In my MFA's autobiographical course, the truth of memory and how it is reconstructed in writing has been a theme throughout. Whether writing autobiographical poetry, fiction or nonfiction, it is acknowledged that by containing a memory through form we change its meaning. As adjunct professor, David Booth, put it: "Memory corrupts the thing remembered."
I have found that as I write from memory, the thing remembered initially becomes more vivid. In that associative frame of mind, more memories emerge from their cobwebby corners. However, as I develop and carve scenes through a conscious crafting of words into sentences and paragraphs, these reconstructions become distinct from what "I remember" and the line blurs. The imagery, dialog, characters, action, reflections I render - all create new meaning so that my stories take on the effect of looking at a photograph: I can no longer remember if it's the memory I recall or its representation.
Perhaps William Maxwell's narrator says it best in his novel So Long, See You Tomorrow: "What we, or at any rate what I, refer to confidently as memory -- meaning a moment, a scene, a fact that has been subjected to a fixative and thereby rescued from oblivion -- is really a form of storytelling that goes on continually in the mind and often changes with the telling... In any case, talking about the past we lie with every breath we draw."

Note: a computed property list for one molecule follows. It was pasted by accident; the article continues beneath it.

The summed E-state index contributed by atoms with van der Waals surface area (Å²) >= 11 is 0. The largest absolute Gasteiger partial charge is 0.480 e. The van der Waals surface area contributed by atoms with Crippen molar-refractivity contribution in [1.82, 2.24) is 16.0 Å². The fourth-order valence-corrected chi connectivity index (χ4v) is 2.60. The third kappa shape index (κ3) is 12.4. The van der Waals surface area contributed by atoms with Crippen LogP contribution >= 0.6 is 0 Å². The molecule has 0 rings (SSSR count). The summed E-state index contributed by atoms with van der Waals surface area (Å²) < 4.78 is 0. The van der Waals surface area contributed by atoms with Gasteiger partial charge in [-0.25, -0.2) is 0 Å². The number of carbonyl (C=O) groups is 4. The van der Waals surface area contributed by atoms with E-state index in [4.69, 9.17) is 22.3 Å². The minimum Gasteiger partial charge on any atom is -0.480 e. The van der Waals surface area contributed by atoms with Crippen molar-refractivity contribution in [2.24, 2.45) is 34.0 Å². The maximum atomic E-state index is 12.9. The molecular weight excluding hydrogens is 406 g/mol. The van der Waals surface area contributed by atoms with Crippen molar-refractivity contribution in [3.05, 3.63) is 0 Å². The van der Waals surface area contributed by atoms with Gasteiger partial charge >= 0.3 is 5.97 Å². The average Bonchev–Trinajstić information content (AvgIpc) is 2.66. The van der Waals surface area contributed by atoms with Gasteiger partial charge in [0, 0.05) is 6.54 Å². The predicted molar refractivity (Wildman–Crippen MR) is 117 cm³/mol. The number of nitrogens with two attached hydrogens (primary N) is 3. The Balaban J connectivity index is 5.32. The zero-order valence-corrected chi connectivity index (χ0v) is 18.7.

Maxwell isn't actually advocating for lying and calling it true. His narrator (in a fictional tale) is simply acknowledging that the retrieval process, especially when a story is spun, is not always as clean as some would have it. The line between fantasy and truth in autobiographical writing is hardly a new topic. In a 2006 expose of James Frey's memoir A Million Little Pieces, the Smoking Gun proved Frey included "wholly fabricated or wildly embellished details" and Oprah, having endorsed the book and feeling duped, put him under the microscope on her show.
The current edition of Writer's Digest continues to tackle the question: "How much can memoirists blur the line between fact and fiction?" Five literary agents responded. One said, "It has to be one hundred percent true. End of story. If you...slightly dramatize the story to make it read better, I have no problem with that. Find me someone who doesn't do that every time they tell a story at a bar."
It appears this agent is in agreement with Maxwell. Memory is changed in the telling, or writing, of it. Which isn't to say, just make stuff up and call it memoir.